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Discovered: February 25, 2009
Updated: March 04, 2009 7:46:58 PM
Also Known As: W32/Xirtem@MM!8b1f20b9 [McAfee]
Type: Worm
Infection Length: 266, 240 bytes
Systems Affected: Windows

W32.Ackantta.B@mm is a mass-mailing worm that gathers email addresses from the compromised computer and spreads by copying itself to removable drives and shared folders.

Note: As of February 25, 2009, Symantec began observing an increase in the number of Trojan.Vundo infections as a direct result of W32.Ackantta.B@mm.

For more information, please see the following resources:

Antivirus Protection Dates

  • Initial Rapid Release version February 25, 2009 revision 036
  • Latest Rapid Release version May 12, 2019 revision 017
  • Initial Daily Certified version February 25, 2009 revision 039
  • Latest Daily Certified version May 13, 2019 revision 002
  • Initial Weekly Certified release date March 04, 2009

Click here for a more detailed description of Rapid Release and Daily Certified virus definitions.

Writeup By: Jeong Mun

Discovered: February 25, 2009
Updated: March 04, 2009 7:46:58 PM
Also Known As: W32/Xirtem@MM!8b1f20b9 [McAfee]
Type: Worm
Infection Length: 266, 240 bytes
Systems Affected: Windows

The worm may arrive on the computer as the following file with a snowman icon:

Once executed, it may display an image of cartoon animals with the following characteristic:

It then creates a copy of itself as the following file:

The worm also drops the following files:
%System%\[RANDOM FILE NAME].dll

The worm creates one of the following registry entries, so that it runs every time Windows starts:
HKEY_LOCAL_MACHINE\SOFTWARE\Microsoft\Windows\CurrentVersion\Run\"SunJava Updater v7" = "%System%\javale.exe"
HKEY_LOCAL_MACHINE\SOFTWARE\Microsoft\Windows\CurrentVersion\Run\"Sun Java
Updater v7.4" = "%System%\javawx.exe"

It may then create the following registry entries to alter Explorer settings:
n2.3" = "[RANDOM MONTH]"
2.3" = "[RANDOM DAY]"

It may also create the following registry entries to register itself as a COM object:
\"(Default)" = "%System%\[RANDOM FILE NAME].dll
\"ThreadingModel" = "Both"

It then creates the following registry keys;

The worm also modifies the following registry entries:

  • HKEY_LOCAL_MACHINE\SYSTEM\CurrentControlSet\Services\SharedAccess\Parameters\FirewallPolicy\StandardProfile\AuthorizedApplications\List\%System%\"javale.exe" = "%System%\javale.exe:*:Enabled:Explorer"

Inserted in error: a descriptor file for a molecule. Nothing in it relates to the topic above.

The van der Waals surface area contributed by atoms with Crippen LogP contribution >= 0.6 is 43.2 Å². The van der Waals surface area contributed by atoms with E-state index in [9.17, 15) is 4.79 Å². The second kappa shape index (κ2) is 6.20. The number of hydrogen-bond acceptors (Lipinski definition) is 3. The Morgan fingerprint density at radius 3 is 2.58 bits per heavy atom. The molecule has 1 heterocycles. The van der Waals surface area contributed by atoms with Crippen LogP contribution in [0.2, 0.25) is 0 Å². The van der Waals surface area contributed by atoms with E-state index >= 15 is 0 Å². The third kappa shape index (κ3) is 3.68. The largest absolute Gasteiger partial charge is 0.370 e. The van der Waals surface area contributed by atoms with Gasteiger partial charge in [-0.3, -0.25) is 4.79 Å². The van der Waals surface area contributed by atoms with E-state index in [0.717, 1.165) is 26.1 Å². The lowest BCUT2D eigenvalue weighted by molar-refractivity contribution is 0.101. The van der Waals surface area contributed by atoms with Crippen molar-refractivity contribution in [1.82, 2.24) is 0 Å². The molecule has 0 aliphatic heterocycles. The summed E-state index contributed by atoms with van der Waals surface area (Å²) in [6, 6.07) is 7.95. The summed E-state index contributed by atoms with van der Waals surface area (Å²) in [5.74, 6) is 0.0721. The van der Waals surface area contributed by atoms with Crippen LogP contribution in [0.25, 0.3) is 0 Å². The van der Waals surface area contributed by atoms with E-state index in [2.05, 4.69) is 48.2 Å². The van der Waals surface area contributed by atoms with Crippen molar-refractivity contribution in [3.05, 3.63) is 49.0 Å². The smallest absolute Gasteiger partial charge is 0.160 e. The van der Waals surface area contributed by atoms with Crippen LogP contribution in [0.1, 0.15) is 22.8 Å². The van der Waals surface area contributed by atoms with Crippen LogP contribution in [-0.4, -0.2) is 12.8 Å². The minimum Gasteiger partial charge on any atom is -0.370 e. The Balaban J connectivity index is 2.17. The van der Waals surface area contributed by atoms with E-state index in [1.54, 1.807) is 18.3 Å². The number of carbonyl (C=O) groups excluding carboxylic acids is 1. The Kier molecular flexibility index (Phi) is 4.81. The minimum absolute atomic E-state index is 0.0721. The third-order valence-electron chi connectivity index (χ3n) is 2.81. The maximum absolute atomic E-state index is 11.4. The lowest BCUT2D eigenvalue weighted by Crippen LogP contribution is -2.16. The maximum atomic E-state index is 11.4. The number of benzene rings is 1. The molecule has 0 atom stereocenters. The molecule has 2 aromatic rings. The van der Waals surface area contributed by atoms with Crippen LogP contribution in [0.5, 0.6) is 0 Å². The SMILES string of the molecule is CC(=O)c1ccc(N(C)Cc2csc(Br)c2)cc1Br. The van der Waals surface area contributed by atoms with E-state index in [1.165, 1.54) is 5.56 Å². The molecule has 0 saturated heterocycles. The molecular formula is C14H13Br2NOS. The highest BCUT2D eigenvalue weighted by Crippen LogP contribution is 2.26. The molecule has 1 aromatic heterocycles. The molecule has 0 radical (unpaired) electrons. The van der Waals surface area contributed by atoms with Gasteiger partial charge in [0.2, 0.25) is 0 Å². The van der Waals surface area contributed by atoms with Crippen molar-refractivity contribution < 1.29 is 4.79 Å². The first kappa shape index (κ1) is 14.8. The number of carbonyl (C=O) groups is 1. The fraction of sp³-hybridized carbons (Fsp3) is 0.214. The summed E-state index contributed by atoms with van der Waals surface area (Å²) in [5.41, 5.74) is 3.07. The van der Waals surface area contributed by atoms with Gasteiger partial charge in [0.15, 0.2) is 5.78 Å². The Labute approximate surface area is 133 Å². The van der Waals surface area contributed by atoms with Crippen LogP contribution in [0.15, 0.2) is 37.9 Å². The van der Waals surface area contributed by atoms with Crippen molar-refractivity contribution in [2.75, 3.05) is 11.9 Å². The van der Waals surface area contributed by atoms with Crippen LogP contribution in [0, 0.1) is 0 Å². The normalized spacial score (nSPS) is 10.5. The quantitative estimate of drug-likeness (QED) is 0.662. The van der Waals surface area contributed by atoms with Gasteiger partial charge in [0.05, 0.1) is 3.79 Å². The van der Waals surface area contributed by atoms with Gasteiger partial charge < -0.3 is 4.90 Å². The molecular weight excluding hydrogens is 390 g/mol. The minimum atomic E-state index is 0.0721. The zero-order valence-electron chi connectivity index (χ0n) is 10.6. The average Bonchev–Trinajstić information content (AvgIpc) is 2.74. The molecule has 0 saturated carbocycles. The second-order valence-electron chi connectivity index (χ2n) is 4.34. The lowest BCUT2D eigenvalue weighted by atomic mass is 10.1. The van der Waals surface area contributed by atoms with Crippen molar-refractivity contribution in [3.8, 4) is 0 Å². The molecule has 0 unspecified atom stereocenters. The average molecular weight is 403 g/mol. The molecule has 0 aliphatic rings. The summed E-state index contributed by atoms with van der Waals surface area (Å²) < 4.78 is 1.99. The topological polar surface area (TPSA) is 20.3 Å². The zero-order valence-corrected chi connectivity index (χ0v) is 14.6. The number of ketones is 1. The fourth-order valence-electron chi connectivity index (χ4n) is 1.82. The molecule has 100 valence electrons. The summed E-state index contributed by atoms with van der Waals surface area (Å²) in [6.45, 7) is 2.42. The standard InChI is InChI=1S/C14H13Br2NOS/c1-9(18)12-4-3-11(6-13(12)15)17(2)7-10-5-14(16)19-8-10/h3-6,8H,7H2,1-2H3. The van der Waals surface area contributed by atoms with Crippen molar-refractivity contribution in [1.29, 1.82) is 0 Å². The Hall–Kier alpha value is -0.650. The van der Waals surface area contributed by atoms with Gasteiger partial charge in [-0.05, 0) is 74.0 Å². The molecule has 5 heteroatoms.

cations\List\"%System%\javawx.exe" = "%System%\javawx.exe:*:Enabled:Explorer"
  • HKEY_CURRENT_USER\Software\Microsoft\Windows\CurrentVersion\Explorer\"javastation1.1" = "02"
  • HKEY_CURRENT_USER\Software\Microsoft\Windows\CurrentVersion\Explorer\"ultrasparc1.1" = "25"
  • HKEY_CURRENT_USER\Software\Microsoft\Internet Explorer\Download\"CheckExeSignatures" = "0x1"
  • HKEY_CURRENT_USER\Software\Microsoft\Internet Explorer\Download\"RunInvalidSignatures" = "no"
  • HKEY_CURRENT_USER\Software\Microsoft\Windows\CurrentVersion\Policies\Associations\"LowRiskFileTypes" = ".zip;.rar;.cab;.txt;.exe;.reg;.msi;.htm;.html;.bat;.cmd;.pif;.scr;.mov;.mp3;.wav"
  • HKEY_CURRENT_USER\Software\Microsoft\Windows\CurrentVersion\Internet Settings\Zones\3\"1A10" = "1"

The worm then injects itself into Explorer.exe.

The worm connects to the following URL to get the IP address of the compromised computer:

It may then attempt to contact the following URL and download other threats which may include Trojan.Vundo and Trojan.Awax :

It then gathers email addresses from the Windows Address Book and sends a copy of itself to the addresses found.

The email has the following characteristics:
  • Job offer from Coca Cola!
  • Thank you for your application
  • You have got a new E-Card from your friend!
  • You have received A Hallmark E-Card!


The worm uses the content and images from the following Web sites as the message of the body.
  • http://hallmark.com
  • http://www.americangreetings.com
  • http://www.us.huxleyengineering.com/en/SubmitCV/Home
  • http://www.thecoca-colacompany.com/careers


  • copy of your CV.zip
  • e-card.zip
  • job-application-form.zip
  • postcard.zip

The worm does not send the email to email addreses that contains any of the following strings:
  • .gov
  • .mil
  • abuse
  • accoun
  • acd-group
  • acdnet.com